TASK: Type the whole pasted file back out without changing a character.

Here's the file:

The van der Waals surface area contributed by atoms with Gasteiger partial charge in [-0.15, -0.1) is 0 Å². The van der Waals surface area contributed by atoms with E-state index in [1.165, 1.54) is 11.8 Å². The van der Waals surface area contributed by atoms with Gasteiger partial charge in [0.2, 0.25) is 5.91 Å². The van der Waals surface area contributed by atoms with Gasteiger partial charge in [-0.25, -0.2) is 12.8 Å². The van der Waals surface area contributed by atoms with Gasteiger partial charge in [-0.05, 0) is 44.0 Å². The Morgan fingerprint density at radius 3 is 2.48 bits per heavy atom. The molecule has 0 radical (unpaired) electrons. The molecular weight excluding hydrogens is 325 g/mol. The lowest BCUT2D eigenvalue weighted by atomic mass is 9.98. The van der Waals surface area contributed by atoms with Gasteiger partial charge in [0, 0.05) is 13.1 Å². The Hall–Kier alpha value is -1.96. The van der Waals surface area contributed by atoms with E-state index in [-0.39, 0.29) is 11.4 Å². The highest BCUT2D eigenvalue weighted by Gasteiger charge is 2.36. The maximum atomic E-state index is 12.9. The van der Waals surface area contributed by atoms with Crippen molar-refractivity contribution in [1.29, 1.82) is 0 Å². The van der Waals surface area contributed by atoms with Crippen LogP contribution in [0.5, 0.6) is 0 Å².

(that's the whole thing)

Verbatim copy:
The van der Waals surface area contributed by atoms with Gasteiger partial charge in [-0.15, -0.1) is 0 Å². The van der Waals surface area contributed by atoms with E-state index in [1.165, 1.54) is 11.8 Å². The van der Waals surface area contributed by atoms with Gasteiger partial charge in [0.2, 0.25) is 5.91 Å². The van der Waals surface area contributed by atoms with Gasteiger partial charge in [-0.25, -0.2) is 12.8 Å². The van der Waals surface area contributed by atoms with Gasteiger partial charge in [-0.05, 0) is 44.0 Å². The Morgan fingerprint density at radius 3 is 2.48 bits per heavy atom. The molecule has 0 radical (unpaired) electrons. The molecular weight excluding hydrogens is 325 g/mol. The lowest BCUT2D eigenvalue weighted by atomic mass is 9.98. The van der Waals surface area contributed by atoms with Gasteiger partial charge in [0, 0.05) is 13.1 Å². The Hall–Kier alpha value is -1.96. The van der Waals surface area contributed by atoms with E-state index in [-0.39, 0.29) is 11.4 Å². The highest BCUT2D eigenvalue weighted by Gasteiger charge is 2.36. The maximum atomic E-state index is 12.9. The van der Waals surface area contributed by atoms with Crippen molar-refractivity contribution in [1.29, 1.82) is 0 Å². The van der Waals surface area contributed by atoms with Crippen LogP contribution in [0.5, 0.6) is 0 Å².